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Climate protest group Insulate Britain is accusing the National Highways of failing to take standard safety measures to cut traffic speeds as motorists approach their motorway blockades.

The group, which is carrying out a series of climate protests, mainly on the M25, is demanding the government take action to cut the UK’s emissions by insulating Britain’s housing stock.

It points to research which shows that 20% of Britain’s emissions come from the country’s poorly insulated housing stock and a report by the House of Commons Climate Committee which highlights housing as a key source of emissions that needs to be cut, if the government is to meet its carbon emission targets.

The protests which started last week, and took place over four days, saw traffic grind to a halt on the M25 as protestors sat on the motorway or on slip roads, some glueing their hands to the road.

This week the group began another round of motorway blockages as it pledged to carry on blocking motorways until the government meets its demands. The campaign saw another 41 protestors arrested today (20 September) after blocking the anti-clockwise exit slip road at junction 18, Chorleywood, Herts.

A separate protest took place near junction 4 at the Stanborough Interchange of the A1 (M), near Hatfield. A third incident saw Kent Police prevent protesters from gaining access to the M25 carriageway at junction 1A, the Dartford River Crossing.

In a statement released yesterday the protestors said it had appealed to National Highways, which it refers to as the Highways Agency, asking it to reduce the speed limit on the M25 ahead of the blockade. It said: “On Sunday, Insulate Britain wrote to the Highways Agency and the Police forces responsible for the M25 network, informing them that the campaign would continue at 7am today.

“The letter contained a request that the Highways Agency review their previous decision not to reduce speed limits on the motorway during the protest. This is a standard safety procedure when hazards occur on the motorway and Insulate Britain is surprised that it has not formed part of the Agency’s response to the campaign to date.”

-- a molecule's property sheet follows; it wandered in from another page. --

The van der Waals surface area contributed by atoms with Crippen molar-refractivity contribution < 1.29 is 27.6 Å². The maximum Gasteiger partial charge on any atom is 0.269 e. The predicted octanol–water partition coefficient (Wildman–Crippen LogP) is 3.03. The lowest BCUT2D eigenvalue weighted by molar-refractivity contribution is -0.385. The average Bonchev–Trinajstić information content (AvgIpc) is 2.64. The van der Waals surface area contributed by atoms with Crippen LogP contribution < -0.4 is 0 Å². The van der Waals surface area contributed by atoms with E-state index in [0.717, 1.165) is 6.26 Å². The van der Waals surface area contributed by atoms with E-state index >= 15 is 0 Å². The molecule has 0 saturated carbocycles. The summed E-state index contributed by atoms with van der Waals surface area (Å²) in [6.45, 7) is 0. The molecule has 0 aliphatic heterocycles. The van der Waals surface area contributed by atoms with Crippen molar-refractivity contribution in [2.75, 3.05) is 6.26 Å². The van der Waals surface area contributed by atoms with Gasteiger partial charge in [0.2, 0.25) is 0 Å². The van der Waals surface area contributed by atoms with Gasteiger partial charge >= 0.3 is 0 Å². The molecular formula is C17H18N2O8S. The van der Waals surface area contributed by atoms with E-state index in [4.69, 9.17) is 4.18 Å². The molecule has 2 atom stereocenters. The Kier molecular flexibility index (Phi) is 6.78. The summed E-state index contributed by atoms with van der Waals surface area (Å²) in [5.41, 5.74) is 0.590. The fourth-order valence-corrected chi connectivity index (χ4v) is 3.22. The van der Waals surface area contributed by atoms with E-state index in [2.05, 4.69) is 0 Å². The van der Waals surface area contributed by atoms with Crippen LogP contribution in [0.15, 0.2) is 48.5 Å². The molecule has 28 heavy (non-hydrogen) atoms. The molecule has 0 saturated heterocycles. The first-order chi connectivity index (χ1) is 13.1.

National Highways confirmed it had received a request from Insulate Britain to reduce the speed limit from 70mph to 20mph on the M25 but after consulting with the Met Police it had denied the request.

Regional director Nicola Bell said: “Our road network is integral for our customers’ journeys and is the backbone of the country’s economy; connecting people, building communities and helping people go about their daily lives.

“Our primary concern is always safety, but changing speed limits in advance of any incident creates a far greater risk to the wider travelling public.”

Transport Secretary Grant Shapps, has condemned the protests as "irresponsible" and "dangerous" whilst police have warned they have “robust" plans in place to minimise disruption.

One of the protesters told BBC Three Counties Radio: "The scale of what is coming with the climate crisis forces us to take action. The measures are disruptive and they unfortunately have to be. This is no fun doing this. We are running rapidly out of time. We are stepping up because the government is critically failing."

He said further blockades were planned and that protesters were willing to go to prison to make their point.

The group is demanding the UK government immediately promises to fully fund and take responsibility for the insulation of all social housing in Britain by 2025; and that the UK government immediately promises to produce within four months a legally binding national plan to fully fund and take responsibility for the full low-energy and low-carbon whole-house retrofit, with no externalised costs, of all homes in Britain by 2030.